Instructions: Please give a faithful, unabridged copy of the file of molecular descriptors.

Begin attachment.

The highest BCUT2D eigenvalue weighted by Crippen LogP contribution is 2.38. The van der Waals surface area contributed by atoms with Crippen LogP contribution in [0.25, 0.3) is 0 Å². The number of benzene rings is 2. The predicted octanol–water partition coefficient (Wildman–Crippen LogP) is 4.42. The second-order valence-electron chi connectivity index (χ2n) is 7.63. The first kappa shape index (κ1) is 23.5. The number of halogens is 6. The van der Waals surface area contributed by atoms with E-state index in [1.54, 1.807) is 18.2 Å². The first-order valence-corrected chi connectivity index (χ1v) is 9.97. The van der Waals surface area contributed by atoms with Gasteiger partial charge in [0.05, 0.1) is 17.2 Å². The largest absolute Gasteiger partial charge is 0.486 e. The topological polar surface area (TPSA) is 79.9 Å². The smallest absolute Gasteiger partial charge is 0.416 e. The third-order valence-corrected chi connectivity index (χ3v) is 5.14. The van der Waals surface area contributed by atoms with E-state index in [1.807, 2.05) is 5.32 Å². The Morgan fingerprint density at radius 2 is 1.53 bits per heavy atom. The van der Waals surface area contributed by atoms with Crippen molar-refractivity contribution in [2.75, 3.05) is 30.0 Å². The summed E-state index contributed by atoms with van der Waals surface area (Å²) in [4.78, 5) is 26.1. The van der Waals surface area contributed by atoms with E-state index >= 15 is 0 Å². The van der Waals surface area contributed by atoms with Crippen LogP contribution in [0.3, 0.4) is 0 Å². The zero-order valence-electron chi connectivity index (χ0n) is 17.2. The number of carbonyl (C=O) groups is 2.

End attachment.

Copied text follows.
The highest BCUT2D eigenvalue weighted by Crippen LogP contribution is 2.38. The van der Waals surface area contributed by atoms with Crippen LogP contribution in [0.25, 0.3) is 0 Å². The number of benzene rings is 2. The predicted octanol–water partition coefficient (Wildman–Crippen LogP) is 4.42. The second-order valence-electron chi connectivity index (χ2n) is 7.63. The first kappa shape index (κ1) is 23.5. The number of halogens is 6. The van der Waals surface area contributed by atoms with E-state index in [1.54, 1.807) is 18.2 Å². The first-order valence-corrected chi connectivity index (χ1v) is 9.97. The van der Waals surface area contributed by atoms with Gasteiger partial charge in [0.05, 0.1) is 17.2 Å². The largest absolute Gasteiger partial charge is 0.486 e. The topological polar surface area (TPSA) is 79.9 Å². The smallest absolute Gasteiger partial charge is 0.416 e. The third-order valence-corrected chi connectivity index (χ3v) is 5.14. The van der Waals surface area contributed by atoms with E-state index in [1.807, 2.05) is 5.32 Å². The Morgan fingerprint density at radius 2 is 1.53 bits per heavy atom. The van der Waals surface area contributed by atoms with Crippen molar-refractivity contribution in [2.75, 3.05) is 30.0 Å². The summed E-state index contributed by atoms with van der Waals surface area (Å²) in [4.78, 5) is 26.1. The van der Waals surface area contributed by atoms with E-state index >= 15 is 0 Å². The van der Waals surface area contributed by atoms with Crippen LogP contribution in [0.3, 0.4) is 0 Å². The zero-order valence-electron chi connectivity index (χ0n) is 17.2. The number of carbonyl (C=O) groups is 2.